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Adobe Creative Suite 5 Web Premium How-Tos: Collecting Data in Forms

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This chapter explains how to design two kinds of forms: forms that manage data in the browser (client-side) and forms that connect to scripts at a server (server-side).
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Forms provide a uniquely interactive element in a Web site. Through a form you not only convey content, you also collect content. This content can range from orders for products, feedback on site content, service requests, and subscription list sign-ups to surveys, forum discussions, and opinion polls.

Some form content is managed using scripts that run in the visitor's browser. Such scripts are referred to as client-side data handling. A jump menu, for example, collects data (the page a visitor to your Web site wants to go to, for example) and acts on that input (by opening a new Web page). The client-side script does that without sending any data to a server. Other forms collect data and send it to a server, where scripts on the server manage the data. These are called server-side forms. Most form data is managed by server-side scripts. One example of a server-side script is a mailing list form. Visitors enter information (at least an email address and maybe more) into a form. That data is then stored in a database on a remote server. It can be accessed to send out mailings.

In short, this chapter explains how to design two kinds of forms:

  • Forms that manage data in the browser (client-side)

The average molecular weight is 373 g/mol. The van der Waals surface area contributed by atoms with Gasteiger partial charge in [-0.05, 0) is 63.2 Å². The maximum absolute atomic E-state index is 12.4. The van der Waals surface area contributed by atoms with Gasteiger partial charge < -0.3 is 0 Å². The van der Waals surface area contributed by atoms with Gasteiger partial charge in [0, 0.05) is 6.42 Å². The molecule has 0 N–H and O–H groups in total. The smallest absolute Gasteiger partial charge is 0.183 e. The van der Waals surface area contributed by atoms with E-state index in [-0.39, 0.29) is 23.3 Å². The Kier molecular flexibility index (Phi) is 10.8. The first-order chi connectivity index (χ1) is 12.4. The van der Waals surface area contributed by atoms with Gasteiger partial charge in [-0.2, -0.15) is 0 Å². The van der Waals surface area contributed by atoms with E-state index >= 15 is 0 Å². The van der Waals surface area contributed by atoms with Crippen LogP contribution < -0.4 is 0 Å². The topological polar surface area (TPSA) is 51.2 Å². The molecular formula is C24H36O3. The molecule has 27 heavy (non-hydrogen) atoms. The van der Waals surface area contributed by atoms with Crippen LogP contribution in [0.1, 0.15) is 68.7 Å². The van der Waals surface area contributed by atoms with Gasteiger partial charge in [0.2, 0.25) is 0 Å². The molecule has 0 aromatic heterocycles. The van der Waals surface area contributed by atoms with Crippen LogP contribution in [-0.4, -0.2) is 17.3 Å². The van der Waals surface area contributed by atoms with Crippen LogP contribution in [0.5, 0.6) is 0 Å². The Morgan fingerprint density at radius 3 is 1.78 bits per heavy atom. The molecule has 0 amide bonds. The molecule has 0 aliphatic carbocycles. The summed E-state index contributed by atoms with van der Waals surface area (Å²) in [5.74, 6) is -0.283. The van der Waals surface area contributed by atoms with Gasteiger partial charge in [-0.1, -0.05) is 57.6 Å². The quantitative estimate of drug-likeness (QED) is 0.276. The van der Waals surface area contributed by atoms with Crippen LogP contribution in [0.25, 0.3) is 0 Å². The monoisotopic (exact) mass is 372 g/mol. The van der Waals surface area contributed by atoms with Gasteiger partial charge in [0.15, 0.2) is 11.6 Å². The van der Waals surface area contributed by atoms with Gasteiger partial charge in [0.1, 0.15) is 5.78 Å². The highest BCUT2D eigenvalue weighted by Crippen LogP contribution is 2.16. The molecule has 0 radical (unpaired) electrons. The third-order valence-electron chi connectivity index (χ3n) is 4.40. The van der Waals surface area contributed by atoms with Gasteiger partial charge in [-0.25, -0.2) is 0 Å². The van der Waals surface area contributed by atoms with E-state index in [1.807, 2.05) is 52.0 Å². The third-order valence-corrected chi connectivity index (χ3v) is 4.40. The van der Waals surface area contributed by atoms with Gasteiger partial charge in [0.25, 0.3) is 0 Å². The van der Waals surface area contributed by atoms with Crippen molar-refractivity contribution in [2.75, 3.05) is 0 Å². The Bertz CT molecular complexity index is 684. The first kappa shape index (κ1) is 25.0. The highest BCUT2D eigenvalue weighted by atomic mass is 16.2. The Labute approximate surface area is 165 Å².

• Forms that connect to scripts at a server (server-side)

In this chapter, you'll learn how to connect a form to an existing server script (but not how to program the scripts). I've also thrown in some tips on where you can find already-packaged server scripts to handle things like search forms, sign-up mailing lists, and discussion forums.

#24 Creating Jump Menus

One great example of a client-side form is a jump menu from which a visitor selects a page in your Web site from a pop-up menu. A jump menu works because script (in this case, JavaScript) acts on a form and effects an action (in this case, opening a new Web page) based on data the visitor entered into the form (the page the visitor chose from the jump menu). Dreamweaver creates jump menu forms and automatically generates the required JavaScript.

Jump menus are an efficient and attractive way to allow visitors to navigate your site. You can provide a long list of target links in a jump menu without using much valuable space on your Web page.

To create a jump menu, follow these steps:

  1. With a page open in the Document window, choose Insert > Form > Jump Menu. The Insert Jump Menu dialog opens.
  2. Use the Text field to name each menu item—enter text that will appear in the jump menu.
  3. In the "When selected, go to URL" field, either enter a URL for a link or use the Browse button to navigate to and select a file on your site.
  4. Define additional jump menu options by clicking the plus button in the dialog and entering new text and URLs. Repeat to enter as many jump menu options as you need. Delete an item from the jump menu by selecting it and clicking the minus button.
  5. To change the order of an item in the jump menu list, select the item and use the Up and Down arrow buttons in the dialog to move the selected item up or down in the list.
  6. After you define all the links in the jump menu, click OK to generate the menu. Test the menu in a browser (you can't test it in the Dreamweaver Document window because the jump menu works with JavaScript in a browser).

To edit an existing jump menu, you need to open the behavior that Dreamweaver created to control the jump menu. View the Behaviors panel (choose Window > Behaviors). Click the jump menu to select it. As you do, you will see Jump Menu listed in the second column of the Behaviors panel. Double-click it to reopen the Jump Menu dialog and edit the jump menu (Figure 24a).

Figure 24a

Figure 24a Opening the Jump Menu dialog by double-clicking Jump Menu in the Behaviors panel.

The Jump Menu dialog looks just like the Insert Jump Menu dialog, and you can add, remove, or move menu items or change menu options in this dialog.

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